Lumbar disc herniation: long-term outcomes after mini-open discectomy
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The outcomes of mini open discectomy in lumbar disc herniation are usually satisfying. Our study aims at finding if its results are still good at long-term follow-up.
We reviewed 552 patients operated between 1993 and 2013 by mini open discectomy procedure. Our main evaluation criterion is a modified Stauffer and Coventry classification applied during follow-up visits at three months, one year, five years, and every five years. The secondary criterion was the Oswestry Disability Index.
The outcomes are considered good to very good in 87.3% of the cases at one year follow-up. These results deteriorate after an average follow-up of 14.7 years but remain satisfactory with 63.7%. The global decrease is 23.6%. The Oswestry Score decreases by 35 points at the same follow-up. In addition, 6.52% of patients required fusion at first revision and 1.08% at second revision. We also noticed 51 (9.2%) post-operative recurrences at the same level. In 23 (4.16%) of them, we proceeded to a new discectomy in an average interval of 41.4 months. At an adjacent level, 29 patients (5.2%) presented a new symptomatic disc herniation; among them, eight cases (1.44%) needed discectomy. The re-operative rate (including recurrent disc herniation and fusion for degenerative indications) is 10.68% at the last follow-up.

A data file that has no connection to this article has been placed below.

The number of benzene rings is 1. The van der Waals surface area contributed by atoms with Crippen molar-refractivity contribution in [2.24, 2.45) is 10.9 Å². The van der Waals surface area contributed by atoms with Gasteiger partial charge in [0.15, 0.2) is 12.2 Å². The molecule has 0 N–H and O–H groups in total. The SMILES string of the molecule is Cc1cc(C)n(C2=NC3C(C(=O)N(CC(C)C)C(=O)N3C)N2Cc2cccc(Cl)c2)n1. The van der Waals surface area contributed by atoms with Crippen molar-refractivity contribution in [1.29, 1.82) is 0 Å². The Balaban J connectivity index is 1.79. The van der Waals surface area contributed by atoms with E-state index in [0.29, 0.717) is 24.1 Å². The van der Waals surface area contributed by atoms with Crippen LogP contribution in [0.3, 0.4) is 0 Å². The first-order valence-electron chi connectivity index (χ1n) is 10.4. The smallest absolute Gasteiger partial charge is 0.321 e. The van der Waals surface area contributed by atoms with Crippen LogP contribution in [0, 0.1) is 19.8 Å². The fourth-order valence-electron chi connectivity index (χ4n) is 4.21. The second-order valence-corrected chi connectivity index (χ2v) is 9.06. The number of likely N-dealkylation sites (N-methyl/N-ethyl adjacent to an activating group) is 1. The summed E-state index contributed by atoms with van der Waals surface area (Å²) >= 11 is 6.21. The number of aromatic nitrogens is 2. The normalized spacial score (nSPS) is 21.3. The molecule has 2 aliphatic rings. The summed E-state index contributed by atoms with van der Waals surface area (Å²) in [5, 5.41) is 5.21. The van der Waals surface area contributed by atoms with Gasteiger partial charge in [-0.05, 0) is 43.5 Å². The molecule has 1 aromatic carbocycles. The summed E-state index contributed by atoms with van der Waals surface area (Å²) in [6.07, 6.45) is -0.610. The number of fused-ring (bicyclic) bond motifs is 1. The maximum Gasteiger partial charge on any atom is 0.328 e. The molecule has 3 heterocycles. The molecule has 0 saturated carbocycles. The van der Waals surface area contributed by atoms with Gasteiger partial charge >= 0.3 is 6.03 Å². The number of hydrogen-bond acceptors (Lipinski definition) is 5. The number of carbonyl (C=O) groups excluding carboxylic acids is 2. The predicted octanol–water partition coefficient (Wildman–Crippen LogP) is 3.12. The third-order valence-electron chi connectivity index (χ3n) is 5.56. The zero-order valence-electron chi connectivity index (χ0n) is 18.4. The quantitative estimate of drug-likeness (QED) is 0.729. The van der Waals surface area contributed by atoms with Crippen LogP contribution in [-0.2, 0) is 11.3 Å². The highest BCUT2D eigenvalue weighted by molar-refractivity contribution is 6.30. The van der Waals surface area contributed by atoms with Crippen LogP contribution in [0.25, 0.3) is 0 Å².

Nearly 2/3 of our patient series keep satisfactory outcomes after about 15-year follow-up. The mini open discectomy remains a reliable surgical technique provided we respect the indications and surgical requirements. This procedure also avoids excessive instrumentation and its possible iatrogenic complications. Powerful randomized and controlled trials are needed to strengthen these deductions.
KeywordsLong-term outcome Discectomy Lumbar disc herniation
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